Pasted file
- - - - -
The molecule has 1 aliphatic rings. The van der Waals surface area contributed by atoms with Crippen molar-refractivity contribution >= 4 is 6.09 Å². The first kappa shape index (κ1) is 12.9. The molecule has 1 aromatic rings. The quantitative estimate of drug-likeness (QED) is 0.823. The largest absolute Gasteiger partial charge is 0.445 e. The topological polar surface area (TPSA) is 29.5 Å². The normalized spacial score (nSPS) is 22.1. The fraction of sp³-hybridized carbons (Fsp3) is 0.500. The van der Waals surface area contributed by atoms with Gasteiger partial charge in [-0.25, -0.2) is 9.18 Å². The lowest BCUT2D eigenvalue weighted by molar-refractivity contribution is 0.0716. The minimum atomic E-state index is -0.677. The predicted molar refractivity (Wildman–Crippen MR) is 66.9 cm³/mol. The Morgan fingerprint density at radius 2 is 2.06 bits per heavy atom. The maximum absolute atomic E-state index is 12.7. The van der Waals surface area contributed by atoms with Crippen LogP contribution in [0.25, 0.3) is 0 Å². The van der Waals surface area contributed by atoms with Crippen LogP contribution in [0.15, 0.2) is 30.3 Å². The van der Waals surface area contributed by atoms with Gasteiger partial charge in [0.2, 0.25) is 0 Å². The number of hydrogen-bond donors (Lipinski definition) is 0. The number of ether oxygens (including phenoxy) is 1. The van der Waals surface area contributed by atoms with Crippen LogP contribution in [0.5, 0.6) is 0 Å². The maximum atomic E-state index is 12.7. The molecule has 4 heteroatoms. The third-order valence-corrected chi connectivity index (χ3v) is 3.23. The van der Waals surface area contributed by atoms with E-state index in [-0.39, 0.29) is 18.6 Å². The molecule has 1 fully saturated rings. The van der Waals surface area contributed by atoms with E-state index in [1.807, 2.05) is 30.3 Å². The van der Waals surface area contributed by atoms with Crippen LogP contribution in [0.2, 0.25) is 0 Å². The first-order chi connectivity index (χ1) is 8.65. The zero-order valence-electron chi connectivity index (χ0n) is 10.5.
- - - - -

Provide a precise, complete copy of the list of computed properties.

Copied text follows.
The molecule has 1 aliphatic rings. The van der Waals surface area contributed by atoms with Crippen molar-refractivity contribution >= 4 is 6.09 Å². The first kappa shape index (κ1) is 12.9. The molecule has 1 aromatic rings. The quantitative estimate of drug-likeness (QED) is 0.823. The largest absolute Gasteiger partial charge is 0.445 e. The topological polar surface area (TPSA) is 29.5 Å². The normalized spacial score (nSPS) is 22.1. The fraction of sp³-hybridized carbons (Fsp3) is 0.500. The van der Waals surface area contributed by atoms with Gasteiger partial charge in [-0.25, -0.2) is 9.18 Å². The lowest BCUT2D eigenvalue weighted by molar-refractivity contribution is 0.0716. The minimum atomic E-state index is -0.677. The predicted molar refractivity (Wildman–Crippen MR) is 66.9 cm³/mol. The Morgan fingerprint density at radius 2 is 2.06 bits per heavy atom. The maximum absolute atomic E-state index is 12.7. The van der Waals surface area contributed by atoms with Crippen LogP contribution in [0.25, 0.3) is 0 Å². The van der Waals surface area contributed by atoms with Crippen LogP contribution in [0.15, 0.2) is 30.3 Å². The van der Waals surface area contributed by atoms with Gasteiger partial charge in [0.2, 0.25) is 0 Å². The number of hydrogen-bond donors (Lipinski definition) is 0. The number of ether oxygens (including phenoxy) is 1. The van der Waals surface area contributed by atoms with Crippen LogP contribution in [0.5, 0.6) is 0 Å². The maximum atomic E-state index is 12.7. The molecule has 4 heteroatoms. The third-order valence-corrected chi connectivity index (χ3v) is 3.23. The van der Waals surface area contributed by atoms with E-state index in [-0.39, 0.29) is 18.6 Å². The molecule has 1 fully saturated rings. The van der Waals surface area contributed by atoms with E-state index in [1.807, 2.05) is 30.3 Å². The van der Waals surface area contributed by atoms with Crippen LogP contribution in [0.2, 0.25) is 0 Å². The first-order chi connectivity index (χ1) is 8.65. The zero-order valence-electron chi connectivity index (χ0n) is 10.5.